After the initial commotion surrounding January’s introduction of the EU’s Open Banking regulations, things have gone a little quiet, in the media at least.
Some might say this is down to the fact that five of the nine major UK banks that had been set the January deadline asked for extensions varying from weeks to a few months, so we’re still waiting for the full impact of the initiative to be unleashed. More tellingly, it is clear that most of the general public hasn’t a clue what all the fuss is about.
A survey by the consumer group, Which?, found that 92% of people had never heard of Open Banking. Partly that’s because those with the biggest leverage have done very little to get the message across – the banks were never going to try too hard in the early days – but mainly it’s because the industry jargon has no resonance with the public. Customers are interested in solutions and benefits, not APIs and data sharing protocols, and until the products of Open Banking become mainstream, we shouldn’t expect survey results to look any different.
Beyond basic awareness, though, there is a significant issue of trust which the Open Banking world needs to confront. According to Accenture, 69% of people say they may not be willing to share their data. Why, they ask, after all these years of grave warnings against inadvertently dropping their guard, would they volunteer to give open access to highly sensitive financial information?
This creates a significant marketing challenge for the proponents of Open Banking propositions.
Marketing Open Banking is like marketing any innovation – it requires taking customers on a journey from awareness, to understanding and trust.
Awareness and understanding are created by talking about anything other than Open Banking. The spirit and the logic of the whole change is innovation and competition. Consumers need to see how the new services will benefit them and how they’ll be in charge of the information being accessed and shared.
Trust is more complicated. Customers need to know why it’s suddenly a good idea to share financial information when all the stories they have heard to date scream out that they should do exactly the opposite.
Thus far, many of the launches have been based on the interface – it’s still the same old banking underneath – with features added to help users visualise and manage their money. Apps such as Yolt, Cleo, Money Dashboard and Emma are helping users monitor their spending and budgeting. Others are helping to save, such as Chip, and Plum. There are also apps to help identify the best bank accounts to switch to based on activity, like Bean and Mespo. Useful, yes: useful enough to open up your bank account for? That’s the challenge.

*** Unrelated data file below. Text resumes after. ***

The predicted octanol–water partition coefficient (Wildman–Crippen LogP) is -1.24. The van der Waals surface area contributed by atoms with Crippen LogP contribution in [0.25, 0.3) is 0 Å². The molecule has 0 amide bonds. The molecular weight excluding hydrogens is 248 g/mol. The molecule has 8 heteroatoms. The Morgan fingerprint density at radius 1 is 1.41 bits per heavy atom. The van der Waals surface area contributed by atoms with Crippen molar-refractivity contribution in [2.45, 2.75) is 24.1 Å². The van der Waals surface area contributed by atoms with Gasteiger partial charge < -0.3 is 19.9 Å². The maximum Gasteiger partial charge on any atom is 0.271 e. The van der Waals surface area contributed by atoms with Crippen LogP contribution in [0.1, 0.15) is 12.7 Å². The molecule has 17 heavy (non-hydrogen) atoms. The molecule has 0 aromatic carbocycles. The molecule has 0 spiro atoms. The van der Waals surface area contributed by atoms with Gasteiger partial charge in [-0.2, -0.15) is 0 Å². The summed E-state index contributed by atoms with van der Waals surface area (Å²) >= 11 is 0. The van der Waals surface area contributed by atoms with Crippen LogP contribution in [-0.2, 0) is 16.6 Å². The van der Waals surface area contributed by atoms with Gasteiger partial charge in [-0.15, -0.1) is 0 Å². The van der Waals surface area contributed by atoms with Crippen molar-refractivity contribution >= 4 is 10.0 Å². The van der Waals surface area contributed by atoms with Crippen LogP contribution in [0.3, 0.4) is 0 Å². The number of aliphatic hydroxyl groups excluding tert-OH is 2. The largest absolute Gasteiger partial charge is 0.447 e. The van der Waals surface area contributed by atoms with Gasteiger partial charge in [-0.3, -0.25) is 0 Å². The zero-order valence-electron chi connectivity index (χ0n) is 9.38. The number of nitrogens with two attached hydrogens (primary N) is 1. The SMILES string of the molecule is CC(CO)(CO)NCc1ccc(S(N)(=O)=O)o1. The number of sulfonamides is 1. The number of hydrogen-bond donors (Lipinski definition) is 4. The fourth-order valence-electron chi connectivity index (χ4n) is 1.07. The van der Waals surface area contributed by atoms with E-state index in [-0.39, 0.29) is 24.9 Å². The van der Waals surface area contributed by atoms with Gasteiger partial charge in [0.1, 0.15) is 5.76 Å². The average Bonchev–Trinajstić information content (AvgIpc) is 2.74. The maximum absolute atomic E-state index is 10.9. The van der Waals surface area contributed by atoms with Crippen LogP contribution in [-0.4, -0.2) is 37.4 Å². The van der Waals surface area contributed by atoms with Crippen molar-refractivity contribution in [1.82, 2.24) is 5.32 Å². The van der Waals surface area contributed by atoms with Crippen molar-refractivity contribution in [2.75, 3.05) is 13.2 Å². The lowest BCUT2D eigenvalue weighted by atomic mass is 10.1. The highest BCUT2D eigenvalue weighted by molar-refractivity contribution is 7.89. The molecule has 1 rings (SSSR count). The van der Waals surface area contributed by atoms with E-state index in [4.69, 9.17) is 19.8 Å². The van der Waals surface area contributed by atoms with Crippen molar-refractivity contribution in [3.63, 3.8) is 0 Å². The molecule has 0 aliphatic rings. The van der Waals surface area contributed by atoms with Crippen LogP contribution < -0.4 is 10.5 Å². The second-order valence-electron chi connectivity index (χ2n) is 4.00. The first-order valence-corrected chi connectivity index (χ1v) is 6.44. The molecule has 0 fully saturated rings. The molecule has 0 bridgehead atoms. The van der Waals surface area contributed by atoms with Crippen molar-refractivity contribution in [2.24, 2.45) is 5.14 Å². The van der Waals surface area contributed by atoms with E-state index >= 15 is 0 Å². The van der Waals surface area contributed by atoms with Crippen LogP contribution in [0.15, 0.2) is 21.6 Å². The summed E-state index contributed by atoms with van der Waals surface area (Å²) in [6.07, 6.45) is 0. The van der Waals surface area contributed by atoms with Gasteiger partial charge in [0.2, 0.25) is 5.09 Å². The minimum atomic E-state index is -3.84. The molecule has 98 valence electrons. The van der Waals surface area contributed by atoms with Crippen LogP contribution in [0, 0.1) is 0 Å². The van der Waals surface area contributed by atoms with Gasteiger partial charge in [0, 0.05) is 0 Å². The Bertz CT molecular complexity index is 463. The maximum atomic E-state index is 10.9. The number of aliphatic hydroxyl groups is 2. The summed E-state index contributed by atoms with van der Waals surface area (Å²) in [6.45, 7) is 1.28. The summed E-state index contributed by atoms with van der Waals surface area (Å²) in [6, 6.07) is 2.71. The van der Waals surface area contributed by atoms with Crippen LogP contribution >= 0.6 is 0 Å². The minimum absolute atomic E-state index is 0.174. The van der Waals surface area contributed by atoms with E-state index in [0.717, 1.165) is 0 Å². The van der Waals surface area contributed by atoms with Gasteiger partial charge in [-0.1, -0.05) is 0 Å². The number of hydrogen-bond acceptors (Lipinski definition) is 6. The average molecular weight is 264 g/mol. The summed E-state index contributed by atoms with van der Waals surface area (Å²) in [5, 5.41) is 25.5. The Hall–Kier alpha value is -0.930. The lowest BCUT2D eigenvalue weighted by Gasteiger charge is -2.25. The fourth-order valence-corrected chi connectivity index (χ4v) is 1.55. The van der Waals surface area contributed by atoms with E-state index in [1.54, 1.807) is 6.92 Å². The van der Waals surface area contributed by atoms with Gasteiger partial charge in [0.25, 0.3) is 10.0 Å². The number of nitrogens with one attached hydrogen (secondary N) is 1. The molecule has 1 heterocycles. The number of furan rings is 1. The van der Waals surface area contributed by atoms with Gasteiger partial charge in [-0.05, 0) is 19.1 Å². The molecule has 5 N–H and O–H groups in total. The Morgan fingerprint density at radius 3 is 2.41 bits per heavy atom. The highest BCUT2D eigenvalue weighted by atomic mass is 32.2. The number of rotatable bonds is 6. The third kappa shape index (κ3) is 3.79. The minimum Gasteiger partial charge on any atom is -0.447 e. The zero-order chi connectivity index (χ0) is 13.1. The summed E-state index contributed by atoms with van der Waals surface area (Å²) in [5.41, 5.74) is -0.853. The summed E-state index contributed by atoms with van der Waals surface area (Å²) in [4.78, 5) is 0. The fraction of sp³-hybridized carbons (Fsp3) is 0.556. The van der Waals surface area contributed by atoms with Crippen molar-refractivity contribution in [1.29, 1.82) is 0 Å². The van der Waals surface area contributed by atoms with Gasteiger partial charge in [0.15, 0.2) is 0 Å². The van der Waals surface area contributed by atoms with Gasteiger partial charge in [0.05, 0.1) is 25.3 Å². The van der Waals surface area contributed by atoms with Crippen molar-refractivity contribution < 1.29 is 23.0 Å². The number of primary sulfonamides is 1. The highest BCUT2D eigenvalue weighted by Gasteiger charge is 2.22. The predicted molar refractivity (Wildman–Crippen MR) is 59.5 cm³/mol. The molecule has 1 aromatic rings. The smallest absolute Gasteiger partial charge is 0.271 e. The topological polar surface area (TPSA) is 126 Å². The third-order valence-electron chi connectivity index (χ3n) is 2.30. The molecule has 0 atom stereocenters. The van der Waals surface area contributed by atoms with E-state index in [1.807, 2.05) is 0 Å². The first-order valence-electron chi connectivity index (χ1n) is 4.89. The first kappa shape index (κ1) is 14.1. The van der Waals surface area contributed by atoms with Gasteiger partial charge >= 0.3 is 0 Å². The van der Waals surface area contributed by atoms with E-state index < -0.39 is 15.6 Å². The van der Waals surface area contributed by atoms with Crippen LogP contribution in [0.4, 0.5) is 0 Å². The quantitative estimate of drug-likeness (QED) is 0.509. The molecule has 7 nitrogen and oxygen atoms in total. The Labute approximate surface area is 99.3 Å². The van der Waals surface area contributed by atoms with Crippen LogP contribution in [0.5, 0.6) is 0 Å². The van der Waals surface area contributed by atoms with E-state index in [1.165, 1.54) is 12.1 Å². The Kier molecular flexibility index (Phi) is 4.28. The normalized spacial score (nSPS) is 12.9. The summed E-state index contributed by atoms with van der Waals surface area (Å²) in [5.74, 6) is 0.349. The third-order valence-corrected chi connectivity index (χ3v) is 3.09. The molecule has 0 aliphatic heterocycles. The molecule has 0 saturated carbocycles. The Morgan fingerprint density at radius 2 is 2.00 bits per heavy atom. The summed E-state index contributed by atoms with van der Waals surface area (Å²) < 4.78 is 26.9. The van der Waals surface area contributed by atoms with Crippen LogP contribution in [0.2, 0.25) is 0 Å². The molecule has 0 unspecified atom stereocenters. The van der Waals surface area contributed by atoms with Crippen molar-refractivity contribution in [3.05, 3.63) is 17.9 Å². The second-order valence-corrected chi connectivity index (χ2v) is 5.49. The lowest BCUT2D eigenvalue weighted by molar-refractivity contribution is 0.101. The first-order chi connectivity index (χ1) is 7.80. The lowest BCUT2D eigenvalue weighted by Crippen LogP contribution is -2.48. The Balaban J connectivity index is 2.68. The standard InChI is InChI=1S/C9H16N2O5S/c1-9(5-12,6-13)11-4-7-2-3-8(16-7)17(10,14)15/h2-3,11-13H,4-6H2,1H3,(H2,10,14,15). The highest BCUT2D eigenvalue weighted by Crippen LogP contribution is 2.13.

There’s a parallel here with the neo-banks that have launched in recent years. People have been signing up to the likes of Monzo, Starling, Revolut and Atom in huge numbers, but there’s a question mark over how many of these accounts are being actively used. People might profess not to love their main bank, but they still seem to trust them more than most FinTechs.
And therein lies the clue. Until the banks themselves endorse and advocate certain apps, customers are going to be dubious about the authenticity and safety of many of the providers.
To dismiss Open Banking on the grounds of early take up, though, would be myopic. I have no doubt that we will see marked change in time, and we’re probably talking a 2-3 year horizon here, with marketing linked to attracting digital natives who will see the process as no different to sharing personal data through the multitude of apps on their phones. Are they aware they are doing this? Yes. Do they mind? Not much – as long as the utility of the app serves a valuable purpose.
We will see in this timeframe too, how the banks will react. Many commentators are positioning open banking as a threat to the incumbent banks, whereas it is, of course, an opportunity. What bank wouldn’t want to retain its position as the ‘go to’ place for a customer to access all of their financial information, with some useful additional analysis thrown in to boot? HSBC’s tie up with Bud is a great example of a bank’s forward thinking and a sign of the future. A massive customer franchise, huge amounts of capital, an open mind to R&D – we are likely to find that open banking will tick the innovation box, but not radicalise competition in mainstream banking for many years to come.
The Competition and Markets Authority and the Fintech industry have declared themselves very excited by the commercial possibilities presented by this brave new world. The marketing and communications now need to step up to the mark.
by Neil Edwards, 4 minute read
by Neil Edwards, 4 minute read